Nigeria on a Leaf

 

 Howard M-B Maximus

 

Howard M-B Maximus reviews ofada rice and wonders why one finds jollof rice everywhere in Nigerian literature, but hardly any reference to ofada rice.

 

 

With a rice dish as unique as ofada rice, it is worrying that Nigerian jollof is the most regarded rice dish from Nigeria. This is like a parent showing off their less-skilful child in a talent contest, leaving the more talented sibling to watch from the audience.

My first ofada rice experience is at Terra Kulture ─a cultural centre in Victoria Island, Lagos─ a magnet that pulls ardent art lovers into its body. It carries a gallery, which exhibits paintings and photographs, and a bookstore where bookworms go to indulge as they wait for their food. Or perhaps the restaurant is the addition, so that art lovers ploughing the place would not die of starvation, experiencing art and culture in food.

Nothing good comes early. The dish takes its time to be put together. Small calabashes of chin-chin and peanuts are served as appetisers.

My ofada rice finally comes. On a leaf. Carried by a waitress eager to please. She is surprised when I say I’m from Cameroon and this is my first attempt at the dish. When the table is set, she does not leave immediately. She stands there deferentially, waiting to inform. She tells me the ofada rice is a locally grown variety of rice. It is grown in Ogun State, South West Nigeria, and named after Ofada, a town in that state.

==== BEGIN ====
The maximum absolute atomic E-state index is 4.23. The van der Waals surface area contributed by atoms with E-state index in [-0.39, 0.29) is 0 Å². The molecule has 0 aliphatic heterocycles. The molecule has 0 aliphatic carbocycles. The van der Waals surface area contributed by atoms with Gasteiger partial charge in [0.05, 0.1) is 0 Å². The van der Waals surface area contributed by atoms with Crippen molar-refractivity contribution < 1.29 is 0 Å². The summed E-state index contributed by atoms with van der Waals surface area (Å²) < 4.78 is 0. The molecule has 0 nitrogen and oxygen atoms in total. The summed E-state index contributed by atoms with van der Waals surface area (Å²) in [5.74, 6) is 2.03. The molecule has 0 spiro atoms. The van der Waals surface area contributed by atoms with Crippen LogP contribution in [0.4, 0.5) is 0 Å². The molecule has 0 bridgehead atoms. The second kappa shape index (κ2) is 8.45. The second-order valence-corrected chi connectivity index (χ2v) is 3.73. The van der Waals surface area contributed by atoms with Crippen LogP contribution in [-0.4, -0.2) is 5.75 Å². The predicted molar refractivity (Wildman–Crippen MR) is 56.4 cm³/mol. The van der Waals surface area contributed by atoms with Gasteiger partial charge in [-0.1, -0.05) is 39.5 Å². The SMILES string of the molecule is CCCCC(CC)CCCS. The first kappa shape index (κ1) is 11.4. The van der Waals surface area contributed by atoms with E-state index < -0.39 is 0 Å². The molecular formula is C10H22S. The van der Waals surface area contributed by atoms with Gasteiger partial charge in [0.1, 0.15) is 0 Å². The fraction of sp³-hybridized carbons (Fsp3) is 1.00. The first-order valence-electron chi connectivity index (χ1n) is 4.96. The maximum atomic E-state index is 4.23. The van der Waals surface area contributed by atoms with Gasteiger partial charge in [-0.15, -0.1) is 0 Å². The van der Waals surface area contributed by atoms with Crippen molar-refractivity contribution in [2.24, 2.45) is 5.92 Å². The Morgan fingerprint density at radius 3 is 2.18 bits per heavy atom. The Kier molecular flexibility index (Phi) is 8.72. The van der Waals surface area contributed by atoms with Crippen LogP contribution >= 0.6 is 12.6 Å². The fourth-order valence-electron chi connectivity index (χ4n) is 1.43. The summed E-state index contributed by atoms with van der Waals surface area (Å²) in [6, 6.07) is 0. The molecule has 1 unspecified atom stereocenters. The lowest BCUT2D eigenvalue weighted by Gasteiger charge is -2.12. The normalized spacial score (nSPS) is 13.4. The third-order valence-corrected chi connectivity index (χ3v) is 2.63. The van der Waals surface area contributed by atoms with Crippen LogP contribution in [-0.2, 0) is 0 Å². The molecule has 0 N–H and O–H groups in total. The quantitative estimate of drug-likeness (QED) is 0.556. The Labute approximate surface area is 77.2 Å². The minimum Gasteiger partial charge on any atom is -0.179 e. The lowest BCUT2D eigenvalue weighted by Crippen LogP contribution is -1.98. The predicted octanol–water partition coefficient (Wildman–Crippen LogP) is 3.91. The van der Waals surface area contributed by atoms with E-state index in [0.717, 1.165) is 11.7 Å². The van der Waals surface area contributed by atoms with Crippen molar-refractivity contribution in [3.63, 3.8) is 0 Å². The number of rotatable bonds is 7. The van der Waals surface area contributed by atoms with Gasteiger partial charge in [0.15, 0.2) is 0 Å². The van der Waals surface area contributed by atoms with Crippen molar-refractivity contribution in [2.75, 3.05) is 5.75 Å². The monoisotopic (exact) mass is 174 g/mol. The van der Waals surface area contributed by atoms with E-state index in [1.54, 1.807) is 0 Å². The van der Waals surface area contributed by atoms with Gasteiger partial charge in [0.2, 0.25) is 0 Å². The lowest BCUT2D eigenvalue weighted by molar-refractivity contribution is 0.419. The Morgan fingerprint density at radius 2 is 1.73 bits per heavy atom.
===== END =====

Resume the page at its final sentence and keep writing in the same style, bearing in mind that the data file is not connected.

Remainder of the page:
The grains are like no other I’ve seen before. Unlike the long-grain Uncle Ben’s rice, they are short and fat, looking like obesity in little things. Brown stripes run along their aromatic bodies, as if their owners had marked them to guard against prospective fat-rice thieves. They are packed in a mount on top of the uma leaf (the same leaf used in the preparation of moin moin – another Nigerian delicacy), and topped with a dark-red sauce, and tiny dices of spiced beef. Ripe, fried plantain accompanies it, and, if you are wise, you will keep a chilled bottle of water or drink handy.

Related: Almighty Nigerian Jollof

When you taste ofada rice, the first thing that hits you is the pepper; hot and biting. It will erupt fountains of saliva from beneath your tongue long after you have swallowed. This hit is deliberate. Intended. It is said that (don’t quote me), if you taste ofada rice and the pepper does not hit you, hit the table and leave. This is what the chilled drink/water is for. Once the bite of the pepper has spread throughout the mouth, you start getting undertones of the other spices; they gather together like choristers on your tongue, to form a choir of culinary sensations.

After reading the review of Terra Kulture from the likes of Seun Kuti, Sefi Atta, Kolade Ashinowo, and Chimamanda Ngozi, one cannot help but wonder if it is ofada rice that these great minds had ordered in this place. But what I wonder more about is why one finds jollof rice everywhere in Nigerian literature (Without a Silver Spoon by Eddie Iroh; Half of a Yellow Sun, Americanah, and Purple Hibiscus by Chimamanda Ngozi; On Black Sisters Street by Chika Unigwe, and so on) but hardly any reference to ofada rice.

It is unfathomable why any mother would send forth their less-skilful, adopted Jollof child into a contest while the more able Ofada child, strong in originality, size, and taste, is left to sit in the background, watching as their mother tries to bully its sibling’s way to a win.

 

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